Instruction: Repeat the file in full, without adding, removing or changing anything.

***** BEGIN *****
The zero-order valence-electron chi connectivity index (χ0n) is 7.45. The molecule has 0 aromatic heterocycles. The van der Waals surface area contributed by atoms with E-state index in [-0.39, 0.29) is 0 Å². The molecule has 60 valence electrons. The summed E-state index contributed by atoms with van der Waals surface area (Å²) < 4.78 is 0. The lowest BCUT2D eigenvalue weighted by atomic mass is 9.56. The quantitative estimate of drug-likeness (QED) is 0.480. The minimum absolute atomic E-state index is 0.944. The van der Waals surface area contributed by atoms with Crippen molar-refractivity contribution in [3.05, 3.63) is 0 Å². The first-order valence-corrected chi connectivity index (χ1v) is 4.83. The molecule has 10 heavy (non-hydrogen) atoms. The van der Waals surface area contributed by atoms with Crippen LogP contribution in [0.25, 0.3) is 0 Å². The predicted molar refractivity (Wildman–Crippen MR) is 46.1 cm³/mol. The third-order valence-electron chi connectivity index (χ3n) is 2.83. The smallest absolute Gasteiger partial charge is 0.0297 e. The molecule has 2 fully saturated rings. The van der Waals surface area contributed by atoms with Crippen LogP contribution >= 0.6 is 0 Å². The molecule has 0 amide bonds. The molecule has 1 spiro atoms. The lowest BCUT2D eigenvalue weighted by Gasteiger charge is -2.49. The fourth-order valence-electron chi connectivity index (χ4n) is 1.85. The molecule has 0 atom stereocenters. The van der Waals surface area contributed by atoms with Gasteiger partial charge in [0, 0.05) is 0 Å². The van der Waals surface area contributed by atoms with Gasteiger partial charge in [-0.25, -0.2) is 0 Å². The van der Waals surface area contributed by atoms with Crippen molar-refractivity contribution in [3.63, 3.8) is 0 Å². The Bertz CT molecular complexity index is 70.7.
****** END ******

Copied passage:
The zero-order valence-electron chi connectivity index (χ0n) is 7.45. The molecule has 0 aromatic heterocycles. The van der Waals surface area contributed by atoms with E-state index in [-0.39, 0.29) is 0 Å². The molecule has 60 valence electrons. The summed E-state index contributed by atoms with van der Waals surface area (Å²) < 4.78 is 0. The lowest BCUT2D eigenvalue weighted by atomic mass is 9.56. The quantitative estimate of drug-likeness (QED) is 0.480. The minimum absolute atomic E-state index is 0.944. The van der Waals surface area contributed by atoms with Crippen molar-refractivity contribution in [3.05, 3.63) is 0 Å². The first-order valence-corrected chi connectivity index (χ1v) is 4.83. The molecule has 10 heavy (non-hydrogen) atoms. The van der Waals surface area contributed by atoms with Crippen LogP contribution in [0.25, 0.3) is 0 Å². The predicted molar refractivity (Wildman–Crippen MR) is 46.1 cm³/mol. The third-order valence-electron chi connectivity index (χ3n) is 2.83. The smallest absolute Gasteiger partial charge is 0.0297 e. The molecule has 2 fully saturated rings. The van der Waals surface area contributed by atoms with Crippen LogP contribution >= 0.6 is 0 Å². The molecule has 0 amide bonds. The molecule has 1 spiro atoms. The lowest BCUT2D eigenvalue weighted by Gasteiger charge is -2.49. The fourth-order valence-electron chi connectivity index (χ4n) is 1.85. The molecule has 0 atom stereocenters. The van der Waals surface area contributed by atoms with Gasteiger partial charge in [0, 0.05) is 0 Å². The van der Waals surface area contributed by atoms with Gasteiger partial charge in [-0.25, -0.2) is 0 Å². The van der Waals surface area contributed by atoms with Crippen molar-refractivity contribution in [3.63, 3.8) is 0 Å². The Bertz CT molecular complexity index is 70.7.